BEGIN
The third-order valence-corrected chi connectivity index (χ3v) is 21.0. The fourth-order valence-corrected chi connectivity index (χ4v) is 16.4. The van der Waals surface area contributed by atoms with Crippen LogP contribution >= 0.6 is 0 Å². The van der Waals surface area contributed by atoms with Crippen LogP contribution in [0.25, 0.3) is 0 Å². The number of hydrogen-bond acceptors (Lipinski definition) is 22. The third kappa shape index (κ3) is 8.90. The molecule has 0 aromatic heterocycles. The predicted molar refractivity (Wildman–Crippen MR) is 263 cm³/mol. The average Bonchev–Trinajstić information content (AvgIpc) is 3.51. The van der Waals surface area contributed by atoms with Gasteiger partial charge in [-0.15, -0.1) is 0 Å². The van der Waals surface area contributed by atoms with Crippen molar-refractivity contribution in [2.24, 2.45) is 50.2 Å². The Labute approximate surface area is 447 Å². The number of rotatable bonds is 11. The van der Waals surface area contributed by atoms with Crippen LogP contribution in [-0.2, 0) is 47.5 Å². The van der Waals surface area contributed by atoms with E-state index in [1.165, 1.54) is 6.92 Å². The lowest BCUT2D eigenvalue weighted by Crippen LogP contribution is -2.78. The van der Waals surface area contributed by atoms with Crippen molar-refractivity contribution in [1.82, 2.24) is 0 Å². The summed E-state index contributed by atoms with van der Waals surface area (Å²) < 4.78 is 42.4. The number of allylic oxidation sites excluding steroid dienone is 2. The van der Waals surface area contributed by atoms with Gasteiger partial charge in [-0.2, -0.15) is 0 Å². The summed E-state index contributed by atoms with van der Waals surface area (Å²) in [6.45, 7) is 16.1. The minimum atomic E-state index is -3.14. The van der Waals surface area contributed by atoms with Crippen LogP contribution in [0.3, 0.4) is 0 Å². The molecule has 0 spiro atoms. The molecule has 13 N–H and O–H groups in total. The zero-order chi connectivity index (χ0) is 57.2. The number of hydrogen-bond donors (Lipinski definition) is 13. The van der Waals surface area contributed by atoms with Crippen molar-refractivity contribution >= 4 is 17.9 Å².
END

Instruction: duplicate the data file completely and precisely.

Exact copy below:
The third-order valence-corrected chi connectivity index (χ3v) is 21.0. The fourth-order valence-corrected chi connectivity index (χ4v) is 16.4. The van der Waals surface area contributed by atoms with Crippen LogP contribution >= 0.6 is 0 Å². The van der Waals surface area contributed by atoms with Crippen LogP contribution in [0.25, 0.3) is 0 Å². The number of hydrogen-bond acceptors (Lipinski definition) is 22. The third kappa shape index (κ3) is 8.90. The molecule has 0 aromatic heterocycles. The predicted molar refractivity (Wildman–Crippen MR) is 263 cm³/mol. The average Bonchev–Trinajstić information content (AvgIpc) is 3.51. The van der Waals surface area contributed by atoms with Gasteiger partial charge in [-0.15, -0.1) is 0 Å². The van der Waals surface area contributed by atoms with Crippen molar-refractivity contribution in [2.24, 2.45) is 50.2 Å². The Labute approximate surface area is 447 Å². The number of rotatable bonds is 11. The van der Waals surface area contributed by atoms with Crippen LogP contribution in [-0.2, 0) is 47.5 Å². The van der Waals surface area contributed by atoms with E-state index in [1.165, 1.54) is 6.92 Å². The lowest BCUT2D eigenvalue weighted by Crippen LogP contribution is -2.78. The van der Waals surface area contributed by atoms with Crippen molar-refractivity contribution in [1.82, 2.24) is 0 Å². The summed E-state index contributed by atoms with van der Waals surface area (Å²) < 4.78 is 42.4. The number of allylic oxidation sites excluding steroid dienone is 2. The van der Waals surface area contributed by atoms with Gasteiger partial charge in [-0.2, -0.15) is 0 Å². The summed E-state index contributed by atoms with van der Waals surface area (Å²) in [6.45, 7) is 16.1. The minimum atomic E-state index is -3.14. The van der Waals surface area contributed by atoms with Crippen LogP contribution in [0.3, 0.4) is 0 Å². The molecule has 0 spiro atoms. The molecule has 13 N–H and O–H groups in total. The zero-order chi connectivity index (χ0) is 57.2. The number of hydrogen-bond donors (Lipinski definition) is 13. The van der Waals surface area contributed by atoms with Crippen molar-refractivity contribution >= 4 is 17.9 Å².